It took nearly 10 years of persuasion to finally get the nod from the clan elders to proceed with cremation. "Every year, the issue would be presented during the general meeting of clan elders only to be rejected," said Mr. Lee. In June, when the ancestral burial mountain in Seongnam became full, some 130 graves were dug up and the remains cremated and removed to a newly built, 990-square-meter private memorial park in Yeoncheon-gun, Kyonggi Province. "We should be able to accommodate all of the existing graves and have enough room for the next 300 years," Mr. Lee said. Compared to the traditional grave, he explained, which required more than 33-square meters each, burial of each urn requires only 0.66 square meters. In Korea, it appears one's living condition improves upon death. Recent statistics show that the average grave site measures 49.5 square meters per person, nearly 3.5 times the average living space per person according to the Korean federation for environmental movement. Although legislation introduced this year limits the size of a private grave to 32.67 square meters, approximately eight square kilometers of land, an area slightly larger than the size of Yeouido, an island in the middle of the Han River in Seoul, is turned into graves every year. At the moment, the total area of all the grave sites throughout the country is about twice the size of Seoul.

Whether people like it or not, simple logistics now require people to seriously consider cremation, particularly for Seoul residents. Public cemeteries in Seoul are full, leaving just a few, difficult options - cremation, bury the deceased in mountains often far off in the countryside or find spots in cemeteries close to Seoul, spots that are becoming increasingly hard to find.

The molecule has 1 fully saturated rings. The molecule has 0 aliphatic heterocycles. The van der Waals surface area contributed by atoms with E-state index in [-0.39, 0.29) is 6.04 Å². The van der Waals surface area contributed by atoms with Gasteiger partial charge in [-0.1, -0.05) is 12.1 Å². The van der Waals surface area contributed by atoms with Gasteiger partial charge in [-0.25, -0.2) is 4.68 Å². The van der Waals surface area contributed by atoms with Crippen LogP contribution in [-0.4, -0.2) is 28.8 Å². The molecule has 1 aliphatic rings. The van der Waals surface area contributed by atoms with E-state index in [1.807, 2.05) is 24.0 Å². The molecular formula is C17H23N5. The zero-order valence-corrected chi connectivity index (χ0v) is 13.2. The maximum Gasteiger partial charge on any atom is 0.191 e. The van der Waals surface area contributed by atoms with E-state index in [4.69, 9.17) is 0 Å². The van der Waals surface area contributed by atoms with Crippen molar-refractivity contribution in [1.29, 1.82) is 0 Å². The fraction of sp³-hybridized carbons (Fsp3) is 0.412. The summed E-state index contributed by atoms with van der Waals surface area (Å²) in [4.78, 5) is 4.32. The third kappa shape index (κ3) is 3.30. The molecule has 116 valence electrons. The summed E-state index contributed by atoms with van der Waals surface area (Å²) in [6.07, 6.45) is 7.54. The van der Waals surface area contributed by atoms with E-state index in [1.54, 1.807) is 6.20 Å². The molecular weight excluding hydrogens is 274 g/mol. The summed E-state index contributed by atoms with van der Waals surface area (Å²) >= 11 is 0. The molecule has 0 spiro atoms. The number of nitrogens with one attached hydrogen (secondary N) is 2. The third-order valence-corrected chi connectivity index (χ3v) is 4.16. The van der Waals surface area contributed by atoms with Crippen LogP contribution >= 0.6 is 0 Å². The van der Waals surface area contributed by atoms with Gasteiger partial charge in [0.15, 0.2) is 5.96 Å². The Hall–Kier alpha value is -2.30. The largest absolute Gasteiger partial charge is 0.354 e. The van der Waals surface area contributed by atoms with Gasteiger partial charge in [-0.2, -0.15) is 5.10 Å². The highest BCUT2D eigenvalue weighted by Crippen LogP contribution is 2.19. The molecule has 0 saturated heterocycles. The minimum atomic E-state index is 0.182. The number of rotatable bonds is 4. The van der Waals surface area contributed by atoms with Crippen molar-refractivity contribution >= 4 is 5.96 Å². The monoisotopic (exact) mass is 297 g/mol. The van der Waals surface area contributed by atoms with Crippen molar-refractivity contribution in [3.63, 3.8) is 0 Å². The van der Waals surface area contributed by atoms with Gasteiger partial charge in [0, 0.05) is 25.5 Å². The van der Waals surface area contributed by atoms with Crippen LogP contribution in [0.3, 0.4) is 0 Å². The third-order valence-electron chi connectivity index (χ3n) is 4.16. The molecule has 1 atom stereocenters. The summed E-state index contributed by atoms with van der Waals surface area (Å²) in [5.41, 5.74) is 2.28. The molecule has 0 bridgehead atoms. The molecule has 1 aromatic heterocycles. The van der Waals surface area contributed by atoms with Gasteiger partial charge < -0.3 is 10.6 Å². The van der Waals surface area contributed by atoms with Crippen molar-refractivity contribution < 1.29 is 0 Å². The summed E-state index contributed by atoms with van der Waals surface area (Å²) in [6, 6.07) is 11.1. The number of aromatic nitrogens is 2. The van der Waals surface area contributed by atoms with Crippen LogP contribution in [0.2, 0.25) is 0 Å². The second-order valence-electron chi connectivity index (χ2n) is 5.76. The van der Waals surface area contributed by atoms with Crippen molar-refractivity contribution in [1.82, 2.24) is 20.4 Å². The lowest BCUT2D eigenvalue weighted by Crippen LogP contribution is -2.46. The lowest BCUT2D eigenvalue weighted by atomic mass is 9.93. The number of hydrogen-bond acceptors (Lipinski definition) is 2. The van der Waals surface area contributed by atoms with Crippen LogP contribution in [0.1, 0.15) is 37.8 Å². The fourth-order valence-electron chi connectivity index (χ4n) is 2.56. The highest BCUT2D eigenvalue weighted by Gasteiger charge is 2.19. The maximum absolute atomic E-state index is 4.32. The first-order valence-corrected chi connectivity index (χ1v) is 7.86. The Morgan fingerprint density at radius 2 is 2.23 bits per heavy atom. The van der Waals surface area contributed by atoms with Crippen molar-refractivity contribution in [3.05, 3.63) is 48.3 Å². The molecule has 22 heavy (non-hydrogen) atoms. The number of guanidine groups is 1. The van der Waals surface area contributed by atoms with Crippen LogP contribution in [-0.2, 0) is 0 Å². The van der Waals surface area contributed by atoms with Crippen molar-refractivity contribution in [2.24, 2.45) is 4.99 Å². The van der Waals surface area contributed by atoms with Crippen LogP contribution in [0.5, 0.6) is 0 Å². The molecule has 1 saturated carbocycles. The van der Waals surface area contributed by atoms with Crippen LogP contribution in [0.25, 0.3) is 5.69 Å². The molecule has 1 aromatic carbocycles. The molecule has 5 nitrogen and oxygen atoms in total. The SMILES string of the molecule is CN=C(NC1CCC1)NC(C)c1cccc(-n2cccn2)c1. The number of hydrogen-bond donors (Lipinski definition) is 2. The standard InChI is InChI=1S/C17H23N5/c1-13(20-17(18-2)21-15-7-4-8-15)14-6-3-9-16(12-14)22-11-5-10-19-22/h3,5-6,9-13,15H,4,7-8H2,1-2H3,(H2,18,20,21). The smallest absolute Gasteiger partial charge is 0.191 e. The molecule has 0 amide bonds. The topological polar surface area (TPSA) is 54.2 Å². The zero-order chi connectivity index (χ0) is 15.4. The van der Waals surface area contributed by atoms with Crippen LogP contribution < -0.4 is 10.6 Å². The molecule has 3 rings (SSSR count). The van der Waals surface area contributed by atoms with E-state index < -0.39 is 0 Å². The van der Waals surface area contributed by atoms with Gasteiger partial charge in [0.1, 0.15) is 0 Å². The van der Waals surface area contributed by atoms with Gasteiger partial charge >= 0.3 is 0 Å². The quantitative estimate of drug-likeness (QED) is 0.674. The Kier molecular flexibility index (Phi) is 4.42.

Economics also favors cremation. Buying a plot for a grave and erecting a tombstone cost 7 million won ($5,400) or more, and a typical funeral can cost 2.5 million won more. It costs merely 15,000 won to lease a spot for 15 years at one of the memorial parks or a niche in the columbaria operated by the Seoul Metropolitan Installation Management Corp.

Despite the apparent advantages of cremation, however, ages-old practices change slowly. Mr. Kim, a 60-year-old man whose family does not have an ancestral mountain burial site, is one person sticking with the old ways. "After my mother passed away suddenly last year," he said, "I was frantically searching for a burial spot and did not get to properly grieve her death. I had only two days to find a grave site. Of course, I would like to have been able to choose an auspicious site but I had to take whatever was available and had to pay for it on the spot." Someone in the family suggested the possibility of cremation, but the rest of the family refused to even consider it. "How can we cremate her when she has sons to take care of her? That would be abandoning one's filial duty, and we would lose face," said Mr. Kim.

by Kim Hoo-ran